Overview (from the publisher): “The inspiring true story of the Giacometti brothers, one an artist, the other a daredevil, both devoted to their craft . . . but even more devoted to each other.

Everyone who knew them agreed. Alberto was the genius of the family. His younger brother Diego was his opposite–he didn’t care much for books or schoolwork, and he had no idea what he would be when he grew up. But despite their differences, the two brothers shared an intense bond.

Alberto Giacometti became one of the iconic artists of the twentieth century, whose tall, spindly sculptures grace the collections of museums around the world. Diego was always at his side, helping and encouraging, and in his spare time creating remarkable pieces of furniture, works of sculpture in their own right.

What’s noteworthy for authors and educators:

The trick with writing a dual biography, in my mind, is finding the focus of the book. What theme connects the two lives together? In this book, the connection is apparent from the title: two brothers, four hands. Alberto Giacometti simply couldn’t have achieved his enormous success without his brother, Diego, who served as a model; built pedestals and molds and picked patinas; and in many ways sacrificed his own creative work to support Alberto. As Greenberg and Jordan write, Diego’s hands touched each and every one of Alberto’s sculptures. Children certainly will connect to the fierce bonds of family.

For teachers, this book serves as an excellent example of a “growth mindset.” Alberto Giacometti was far from an overnight success, instead, he honed his craft for more than two decades. He was a perfectionist who never felt his work was finished. And when he moved away from Surrealism, he was rejected by fellow artists, as well as art dealers, and friends. Through all of this, Alberto experimented, trying new things and striving to perfectly capture the human form.

Additional resources for authors, educators, and parents:

  • The backmatter for this book contains a basic explanation of art concepts and discussion questions for evaluating Alberto Giacometti’s Walking Man II sculpture.
  • The Nurture Store has the perfect Giacometti craft activity: making foil sculptures.
  • Why not incorporate this book into a growth-mindset lesson? Khan Academy has a growth mindset lesson here.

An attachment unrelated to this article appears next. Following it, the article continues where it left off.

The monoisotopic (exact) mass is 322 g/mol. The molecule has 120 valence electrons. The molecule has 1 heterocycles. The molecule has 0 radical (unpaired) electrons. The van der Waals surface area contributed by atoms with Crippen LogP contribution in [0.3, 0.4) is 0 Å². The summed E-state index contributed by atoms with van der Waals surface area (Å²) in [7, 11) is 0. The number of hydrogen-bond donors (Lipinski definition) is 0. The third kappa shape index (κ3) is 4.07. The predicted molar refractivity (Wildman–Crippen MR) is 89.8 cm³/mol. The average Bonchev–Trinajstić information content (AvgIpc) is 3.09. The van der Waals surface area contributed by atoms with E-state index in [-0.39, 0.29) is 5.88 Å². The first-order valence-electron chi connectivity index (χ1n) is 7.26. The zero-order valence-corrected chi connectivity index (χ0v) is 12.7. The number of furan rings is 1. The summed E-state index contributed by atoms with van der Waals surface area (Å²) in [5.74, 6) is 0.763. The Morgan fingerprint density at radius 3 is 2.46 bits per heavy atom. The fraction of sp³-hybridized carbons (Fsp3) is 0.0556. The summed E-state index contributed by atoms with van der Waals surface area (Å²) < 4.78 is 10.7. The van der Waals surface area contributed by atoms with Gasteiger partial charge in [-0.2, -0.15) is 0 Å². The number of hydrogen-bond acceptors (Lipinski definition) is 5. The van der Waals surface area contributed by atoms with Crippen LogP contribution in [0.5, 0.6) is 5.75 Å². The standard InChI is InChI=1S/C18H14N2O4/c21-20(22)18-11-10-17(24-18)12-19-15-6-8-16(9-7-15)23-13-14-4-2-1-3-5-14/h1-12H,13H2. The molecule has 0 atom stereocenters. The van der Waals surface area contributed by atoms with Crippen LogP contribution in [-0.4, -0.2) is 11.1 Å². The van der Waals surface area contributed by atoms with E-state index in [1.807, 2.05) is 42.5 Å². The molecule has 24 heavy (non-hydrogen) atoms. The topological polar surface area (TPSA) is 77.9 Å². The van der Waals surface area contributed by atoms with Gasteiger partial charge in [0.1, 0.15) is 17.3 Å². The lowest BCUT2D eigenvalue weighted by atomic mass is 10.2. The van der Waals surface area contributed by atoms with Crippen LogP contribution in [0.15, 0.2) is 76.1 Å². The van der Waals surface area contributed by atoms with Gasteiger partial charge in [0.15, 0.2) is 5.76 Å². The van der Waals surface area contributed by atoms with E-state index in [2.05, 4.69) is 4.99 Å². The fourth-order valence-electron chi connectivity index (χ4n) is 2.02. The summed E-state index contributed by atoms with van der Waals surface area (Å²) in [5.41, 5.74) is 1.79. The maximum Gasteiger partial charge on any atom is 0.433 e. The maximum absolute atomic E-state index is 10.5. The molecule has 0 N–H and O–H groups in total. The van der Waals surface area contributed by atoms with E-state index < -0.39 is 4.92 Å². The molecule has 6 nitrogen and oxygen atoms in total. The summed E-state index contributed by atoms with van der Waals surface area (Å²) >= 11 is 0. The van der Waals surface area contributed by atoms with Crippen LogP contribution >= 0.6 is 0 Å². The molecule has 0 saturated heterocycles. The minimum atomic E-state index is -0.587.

• This Tate video not only shows Giacometti’s sculptures but also explains why his work resonated after World War II.

#MentorTextMoment: Moth

As part of my writing process, I read dozens of books by other nonfiction authors. When I read, I make notes about the craft choices authors make in terms of voice, structure, POV, and other unique elements that add up to amazing books. I recently decided to share my notes (in a searchable format), so teachers and fellow writers can see what I find new and noteworthy. Please feel free to share your thoughts in the comments below.


The Book:

Moth: An Evolution Story

Author: Isabel Thomas; illustrator: Daniel Egnéus

Publication Info.: Bloomsbury (June 2019)

Ages/Grades: 6 to 10 years old

Categories: third-person POV, lyrical language, narrative nonfiction, nature, #STEM

First lines:

“This is a story of light and dark. Of change and adaptation, or survival and hope.”

Overview (from the publisher): “Powerful and visually spectacular, Moth is the remarkable evolution story that captures the struggle of animal survival against the background of an evolving human world in a unique and atmospheric introduction to Darwin’s theory of Natural Selection.

Against a lush backdrop of lichen-covered trees, the peppered moth lies hidden. Until the world begins to change…

Along come people with their magnificent machines which stain the land with soot. In a beautiful landscape changed by humans how will one little moth survive?

A clever picture book text about the extraordinary way in which animals have evolved, intertwined with the complication of human intervention. This remarkable retelling of the story of the peppered moth is the perfect introduction to natural selection and evolution for children.”

What’s noteworthy for authors and educators:

There have been a few evolution picture books in recent years like I USED TO BE A FISH (Sullivan) and GRANDMOTHER FISH (Tweet and Lewis). But as far as I know, no one’s attempted to explain natural selection, the mechanism of evolution, at the elementary school level…until now.

Through stunning illustrations and simple, lyrical language, Thomas and Egnéus show students how natural selection happens over time in response to changes in an animal’s habitat. As a mentor text, the great power in this book is the balance of words and pictures. It forces authors to consider how much they can rely upon illustrations to carry the story. And how much they need to explain.

Additional resources for authors, educators, and parents: